"And the people stayed home.  And read books, and listened, and rested, and exercised, and made art, and played games, and learned new ways of being, and were still.  And listened more deeply.  Some meditated, some prayed, some danced.  Some met their shadows.  And the people began to think differently.  And the people healed.  And, in the absence of people living in ignorant, dangerous, mindless, and heartless ways, the earth began to heal.  And when the danger passed, and the people joined together again, they grieved their losses, and made new choices, and dreamed new images, and created new ways to live and heal the earth fully, as they had been healed."
Kitty O'Meara

Help your neighbors. 
Stay safe, stay inside, and stay hopeful.

Saturday, February 1, 2020

Puppies and Patriots

Puppies and Patriots

Say hello to George!
I know, I know, three dogs is excessive.  But we'd been keeping an eye out for a playmate for our gentle giant, Andrew.  Then, without fanfare, an email landed in my inbox last Wednesday with a photograph of this wee chap and the dye was set.  Despite many applications for him, we were the lucky ones chosen and now, a mere ten days later, it seems George was always part of the family.  Apple finds him amusing, but Andrew plays with him constantly, and the sight of an 103 lb dog playing with a 10.5 lb puppy is entertaining beyond measure.  No one knows exactly which breed is dominant is this little fellow, though the vet believes he's primarily a wheaten terrier.  He does have pretty big feet, and he's seriously fluffy.  More photos of him can be found on my Instagram page.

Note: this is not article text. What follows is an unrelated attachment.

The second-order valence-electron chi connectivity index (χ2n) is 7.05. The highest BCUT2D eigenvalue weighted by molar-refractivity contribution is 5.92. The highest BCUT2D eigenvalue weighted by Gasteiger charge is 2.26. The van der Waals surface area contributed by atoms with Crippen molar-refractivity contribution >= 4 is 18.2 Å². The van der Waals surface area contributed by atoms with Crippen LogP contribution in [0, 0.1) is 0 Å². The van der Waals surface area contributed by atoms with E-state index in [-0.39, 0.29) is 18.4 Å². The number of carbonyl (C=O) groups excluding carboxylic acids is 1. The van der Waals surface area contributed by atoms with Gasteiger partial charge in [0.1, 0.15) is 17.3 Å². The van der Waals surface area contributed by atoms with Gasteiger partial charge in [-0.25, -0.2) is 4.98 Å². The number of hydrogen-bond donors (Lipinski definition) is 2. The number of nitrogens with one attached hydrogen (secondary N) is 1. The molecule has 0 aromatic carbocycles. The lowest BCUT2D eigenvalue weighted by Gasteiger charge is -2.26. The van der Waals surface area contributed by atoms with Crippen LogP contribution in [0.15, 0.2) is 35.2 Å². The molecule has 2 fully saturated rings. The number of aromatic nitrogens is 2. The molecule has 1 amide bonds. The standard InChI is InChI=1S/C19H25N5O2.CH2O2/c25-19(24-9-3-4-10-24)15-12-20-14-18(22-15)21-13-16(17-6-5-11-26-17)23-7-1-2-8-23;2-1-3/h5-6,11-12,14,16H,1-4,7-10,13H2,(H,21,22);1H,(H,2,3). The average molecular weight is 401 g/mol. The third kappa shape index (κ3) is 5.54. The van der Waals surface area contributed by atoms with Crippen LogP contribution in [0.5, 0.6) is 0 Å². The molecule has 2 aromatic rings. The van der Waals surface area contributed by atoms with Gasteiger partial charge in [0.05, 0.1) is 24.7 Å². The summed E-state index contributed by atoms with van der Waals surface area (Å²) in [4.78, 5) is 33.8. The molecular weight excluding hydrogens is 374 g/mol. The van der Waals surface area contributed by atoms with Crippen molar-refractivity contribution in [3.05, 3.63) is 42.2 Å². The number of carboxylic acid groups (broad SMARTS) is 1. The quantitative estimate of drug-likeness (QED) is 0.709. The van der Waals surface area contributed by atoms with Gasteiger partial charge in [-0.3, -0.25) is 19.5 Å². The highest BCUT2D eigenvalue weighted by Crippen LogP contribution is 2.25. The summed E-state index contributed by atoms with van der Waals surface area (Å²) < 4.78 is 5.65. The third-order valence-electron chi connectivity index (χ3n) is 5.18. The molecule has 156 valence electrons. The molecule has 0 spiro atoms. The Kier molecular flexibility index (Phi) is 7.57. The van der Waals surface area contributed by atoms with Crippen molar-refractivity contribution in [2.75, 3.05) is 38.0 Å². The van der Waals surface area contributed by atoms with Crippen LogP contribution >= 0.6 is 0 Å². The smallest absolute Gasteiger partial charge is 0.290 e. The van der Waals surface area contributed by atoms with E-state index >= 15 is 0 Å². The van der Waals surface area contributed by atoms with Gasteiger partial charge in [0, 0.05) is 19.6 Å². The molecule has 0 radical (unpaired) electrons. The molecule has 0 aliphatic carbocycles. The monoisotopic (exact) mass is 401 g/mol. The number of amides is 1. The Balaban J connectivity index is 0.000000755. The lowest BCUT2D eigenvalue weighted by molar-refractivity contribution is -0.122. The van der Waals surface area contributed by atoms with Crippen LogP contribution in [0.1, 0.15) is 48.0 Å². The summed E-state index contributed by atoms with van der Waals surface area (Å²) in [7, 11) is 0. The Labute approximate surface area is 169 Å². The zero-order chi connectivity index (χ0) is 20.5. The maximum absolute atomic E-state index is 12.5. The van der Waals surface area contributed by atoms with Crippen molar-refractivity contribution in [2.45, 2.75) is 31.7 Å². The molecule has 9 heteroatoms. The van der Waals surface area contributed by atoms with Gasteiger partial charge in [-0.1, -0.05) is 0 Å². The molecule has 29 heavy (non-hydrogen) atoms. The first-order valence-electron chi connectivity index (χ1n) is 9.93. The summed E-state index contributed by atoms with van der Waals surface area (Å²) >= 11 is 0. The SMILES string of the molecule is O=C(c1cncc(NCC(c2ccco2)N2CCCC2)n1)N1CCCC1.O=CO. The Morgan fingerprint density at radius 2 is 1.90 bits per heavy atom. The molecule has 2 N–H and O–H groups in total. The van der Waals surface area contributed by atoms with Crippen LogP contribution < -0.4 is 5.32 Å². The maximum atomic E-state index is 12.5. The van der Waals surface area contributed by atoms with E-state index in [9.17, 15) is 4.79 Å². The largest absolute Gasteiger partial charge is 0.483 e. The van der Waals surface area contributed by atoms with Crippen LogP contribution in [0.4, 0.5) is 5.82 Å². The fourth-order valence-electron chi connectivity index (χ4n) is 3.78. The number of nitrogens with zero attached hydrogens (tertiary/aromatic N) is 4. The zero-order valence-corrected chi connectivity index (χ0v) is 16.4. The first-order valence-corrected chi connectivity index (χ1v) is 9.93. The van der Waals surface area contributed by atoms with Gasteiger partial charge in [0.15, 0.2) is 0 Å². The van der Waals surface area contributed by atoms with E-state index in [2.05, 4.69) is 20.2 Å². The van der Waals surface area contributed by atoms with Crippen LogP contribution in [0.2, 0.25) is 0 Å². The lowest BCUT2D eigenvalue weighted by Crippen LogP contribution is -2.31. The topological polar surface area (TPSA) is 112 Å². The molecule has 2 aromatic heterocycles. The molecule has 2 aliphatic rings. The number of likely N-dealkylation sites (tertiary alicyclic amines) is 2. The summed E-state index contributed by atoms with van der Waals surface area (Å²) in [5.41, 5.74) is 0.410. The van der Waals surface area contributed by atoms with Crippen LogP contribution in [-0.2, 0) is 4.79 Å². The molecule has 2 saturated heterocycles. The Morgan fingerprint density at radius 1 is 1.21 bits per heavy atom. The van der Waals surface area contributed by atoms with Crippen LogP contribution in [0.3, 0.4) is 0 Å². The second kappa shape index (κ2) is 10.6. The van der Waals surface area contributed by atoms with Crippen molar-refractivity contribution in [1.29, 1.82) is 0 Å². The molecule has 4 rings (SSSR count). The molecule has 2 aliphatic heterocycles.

Also, work has begun at Random House on the cover of my novel, 
I'll share a photo when I have it.  The release will be January 2021 and it's all very exciting.  I am now hard at work on my second book.  Three big dogs sleeping under my desk can only help this all-consuming process.